K was upset that I told her that some things could not be researched because they were unknowns. She sent me this email.

If, "There is no way to calculate the unknown," then where does the school board members get their figures? There are ways to logically calculate the amount of spending between the current case and the purposed plan. I personally learn several methods in doing such thing, while attending UMD
for industrial engineering. There is only one thing holding the school board back from solving this problem; RESEARCH. Other schools through out the United States has had to deal with this dilemma. Probably several, in
fact. Do the research of the possible out comes. Calculate the worst case scenario.

How much is the traveling cost for the children going to increase? (This is an easy one to calculate.) What expenses are lost in firing 50 teachers? (Do they have children in the school?) Check the local private schools for
enrollment, and subtract the number of children increased in there schools from next years enrollment. If the school board has done their research they would know that the majority of the private schools (mostly covering the east corridor) have near full enrollment and possible a waiting list.

There are simple ways for the school board to estimate the outcome. I personally believe it is not the work, but the time need to be spent that holds you back. I will offer again. I will do the research for the school board, if the school board would provide any/all information needed to solve
the problem. If the school board does not have numbers, facts, and correspondence to help understand the problem, then they have no right purposing a plan to the public.



My Reply to K


Some of the things you've suggested can be predicted with some certainty depending on our assumptions. For instance, if all the children in the Duluth School system stay here after the boundary changes it would be very easy to calculate transportation costs and compare them with existing costs.

What no one can predict with any certainty is how many children will leave the district because of the changes. We can count the number of people who threaten to pull their children out but I believe this would be a fool's errand. We can't tell an empty threat from a real one. It is a real threat however, and if a hundred students left it would be terrible.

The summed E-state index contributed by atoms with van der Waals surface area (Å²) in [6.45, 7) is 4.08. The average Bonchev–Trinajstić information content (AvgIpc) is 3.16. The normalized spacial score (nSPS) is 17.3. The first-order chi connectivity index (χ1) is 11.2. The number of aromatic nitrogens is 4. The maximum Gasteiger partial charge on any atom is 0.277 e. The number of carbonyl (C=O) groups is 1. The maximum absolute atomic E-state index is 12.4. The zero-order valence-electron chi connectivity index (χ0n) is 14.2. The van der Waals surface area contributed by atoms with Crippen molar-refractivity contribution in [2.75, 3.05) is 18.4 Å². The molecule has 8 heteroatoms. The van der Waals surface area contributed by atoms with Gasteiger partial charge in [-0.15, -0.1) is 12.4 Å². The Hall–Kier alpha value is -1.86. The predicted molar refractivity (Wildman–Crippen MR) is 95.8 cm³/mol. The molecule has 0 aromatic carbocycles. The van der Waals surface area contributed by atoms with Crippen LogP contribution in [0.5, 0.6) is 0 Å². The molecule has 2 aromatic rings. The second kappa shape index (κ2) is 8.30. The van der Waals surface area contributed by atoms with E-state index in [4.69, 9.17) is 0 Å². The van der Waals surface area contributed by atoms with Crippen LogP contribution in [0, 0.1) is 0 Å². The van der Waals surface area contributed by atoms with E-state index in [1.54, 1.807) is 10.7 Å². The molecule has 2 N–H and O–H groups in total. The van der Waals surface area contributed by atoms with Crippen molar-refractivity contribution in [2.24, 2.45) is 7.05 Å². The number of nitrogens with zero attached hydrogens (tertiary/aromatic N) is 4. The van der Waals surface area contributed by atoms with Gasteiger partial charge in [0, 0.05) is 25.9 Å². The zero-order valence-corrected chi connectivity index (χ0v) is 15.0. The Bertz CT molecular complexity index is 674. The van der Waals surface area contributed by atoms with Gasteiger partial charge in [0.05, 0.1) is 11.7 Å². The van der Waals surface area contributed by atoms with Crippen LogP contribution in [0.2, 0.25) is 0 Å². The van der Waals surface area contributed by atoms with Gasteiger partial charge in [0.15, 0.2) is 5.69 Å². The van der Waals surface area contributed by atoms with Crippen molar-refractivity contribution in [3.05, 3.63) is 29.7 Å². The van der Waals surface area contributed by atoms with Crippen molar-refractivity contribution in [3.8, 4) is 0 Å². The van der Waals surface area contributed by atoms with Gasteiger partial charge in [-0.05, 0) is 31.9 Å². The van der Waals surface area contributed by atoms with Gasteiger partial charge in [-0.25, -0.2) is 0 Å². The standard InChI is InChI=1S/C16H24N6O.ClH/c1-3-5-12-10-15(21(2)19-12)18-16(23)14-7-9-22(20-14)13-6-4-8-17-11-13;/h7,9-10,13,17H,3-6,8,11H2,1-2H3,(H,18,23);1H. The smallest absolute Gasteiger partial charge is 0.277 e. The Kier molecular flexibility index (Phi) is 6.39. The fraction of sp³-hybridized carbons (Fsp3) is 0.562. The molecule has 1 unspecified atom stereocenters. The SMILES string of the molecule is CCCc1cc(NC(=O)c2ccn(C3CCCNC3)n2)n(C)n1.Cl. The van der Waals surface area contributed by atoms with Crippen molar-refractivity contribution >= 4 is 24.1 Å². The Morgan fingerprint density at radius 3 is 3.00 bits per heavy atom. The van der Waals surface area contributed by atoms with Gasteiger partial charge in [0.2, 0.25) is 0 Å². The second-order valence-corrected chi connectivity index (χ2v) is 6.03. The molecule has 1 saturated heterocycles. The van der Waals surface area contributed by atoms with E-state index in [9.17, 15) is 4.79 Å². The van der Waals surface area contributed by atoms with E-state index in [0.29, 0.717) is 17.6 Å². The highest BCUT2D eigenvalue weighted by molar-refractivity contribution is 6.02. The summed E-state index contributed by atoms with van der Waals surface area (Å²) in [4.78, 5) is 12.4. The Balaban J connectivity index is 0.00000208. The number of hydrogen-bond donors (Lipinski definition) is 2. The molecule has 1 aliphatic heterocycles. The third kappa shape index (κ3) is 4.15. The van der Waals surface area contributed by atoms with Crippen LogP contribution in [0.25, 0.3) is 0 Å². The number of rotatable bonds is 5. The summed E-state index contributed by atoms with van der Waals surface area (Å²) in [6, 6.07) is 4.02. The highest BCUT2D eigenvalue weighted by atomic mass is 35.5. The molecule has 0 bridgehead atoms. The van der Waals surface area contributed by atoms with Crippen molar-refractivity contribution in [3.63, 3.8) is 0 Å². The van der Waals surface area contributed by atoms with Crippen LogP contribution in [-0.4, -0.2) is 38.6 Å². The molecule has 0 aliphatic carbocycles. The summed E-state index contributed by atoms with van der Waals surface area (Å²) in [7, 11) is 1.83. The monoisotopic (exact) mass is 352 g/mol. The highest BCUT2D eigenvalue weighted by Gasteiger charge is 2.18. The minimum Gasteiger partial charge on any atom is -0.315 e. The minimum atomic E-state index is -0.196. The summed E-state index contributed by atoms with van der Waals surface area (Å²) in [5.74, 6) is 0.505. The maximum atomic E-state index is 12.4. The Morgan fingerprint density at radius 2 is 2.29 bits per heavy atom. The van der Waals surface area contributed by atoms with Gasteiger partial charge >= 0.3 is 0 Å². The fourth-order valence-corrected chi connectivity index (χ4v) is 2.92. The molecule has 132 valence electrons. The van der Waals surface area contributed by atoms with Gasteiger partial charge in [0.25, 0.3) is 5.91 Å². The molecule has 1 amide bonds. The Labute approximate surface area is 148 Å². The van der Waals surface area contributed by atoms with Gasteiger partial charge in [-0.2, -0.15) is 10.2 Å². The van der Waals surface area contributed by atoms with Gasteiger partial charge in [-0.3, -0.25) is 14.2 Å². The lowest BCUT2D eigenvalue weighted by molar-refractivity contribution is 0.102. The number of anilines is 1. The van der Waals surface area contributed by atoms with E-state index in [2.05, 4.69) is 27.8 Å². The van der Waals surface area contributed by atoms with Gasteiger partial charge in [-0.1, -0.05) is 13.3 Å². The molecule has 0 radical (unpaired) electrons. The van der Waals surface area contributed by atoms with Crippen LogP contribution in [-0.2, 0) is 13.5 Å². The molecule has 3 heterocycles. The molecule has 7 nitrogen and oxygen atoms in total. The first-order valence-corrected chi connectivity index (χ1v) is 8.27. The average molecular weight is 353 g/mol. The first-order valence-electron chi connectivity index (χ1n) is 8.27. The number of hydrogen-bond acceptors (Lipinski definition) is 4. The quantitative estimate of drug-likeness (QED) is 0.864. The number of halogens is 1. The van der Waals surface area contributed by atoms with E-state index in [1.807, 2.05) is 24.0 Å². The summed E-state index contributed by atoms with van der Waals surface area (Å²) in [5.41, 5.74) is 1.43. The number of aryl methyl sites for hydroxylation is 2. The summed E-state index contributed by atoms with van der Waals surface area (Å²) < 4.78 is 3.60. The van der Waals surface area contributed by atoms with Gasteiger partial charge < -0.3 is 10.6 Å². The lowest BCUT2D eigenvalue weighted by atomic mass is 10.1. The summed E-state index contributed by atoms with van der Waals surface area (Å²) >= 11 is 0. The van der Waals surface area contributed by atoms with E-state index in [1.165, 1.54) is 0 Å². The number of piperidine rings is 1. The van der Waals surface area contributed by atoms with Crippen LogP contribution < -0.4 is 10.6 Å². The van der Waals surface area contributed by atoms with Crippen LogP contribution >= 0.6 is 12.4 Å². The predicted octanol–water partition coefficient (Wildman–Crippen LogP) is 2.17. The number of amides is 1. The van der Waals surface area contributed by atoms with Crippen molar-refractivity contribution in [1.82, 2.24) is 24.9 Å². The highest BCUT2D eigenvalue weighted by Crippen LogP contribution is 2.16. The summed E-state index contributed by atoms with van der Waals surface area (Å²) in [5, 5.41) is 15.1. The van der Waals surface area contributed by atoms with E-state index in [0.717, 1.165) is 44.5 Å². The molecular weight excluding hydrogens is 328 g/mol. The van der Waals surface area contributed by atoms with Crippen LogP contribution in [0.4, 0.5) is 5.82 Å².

Its a little like the study of economics and calculating public perception. When people feel good about the economy they keep it healthy by consuming. When they feel bad about it they stop spending. Perception becomes reality as in a self fulfilling prophecy. 

I think the Board recognizes this and is trying to prevent this particular prophecy from coming to pass. We can make some guesses about what people will do in reaction to our final plan but that guess would still be a guess.

Its been said that there are only limited opportunities for children to find other alternatives to the public schools. I'm not so sure. Even if Marshall is full there is no limit to home schooling. We live in a market driven economy. Why wouldn't Hermantown add a few relocatables to take in our students? They face a budget problem too and taking in our students could help them out.

I appreciate your offer to help us do the research but I'm not certain that we have the time to avail ourselves of your offer. Our secondary students must begin registering for class in a month or so. Before we can let that happen we must know whether we will have two or three high schools or a 6 or 7 period day. We still face a 4.8 million deficit and while it could be smaller it could also be larger. We must act precipitously but intelligently otherwise we will dither until our problems become even more intractable.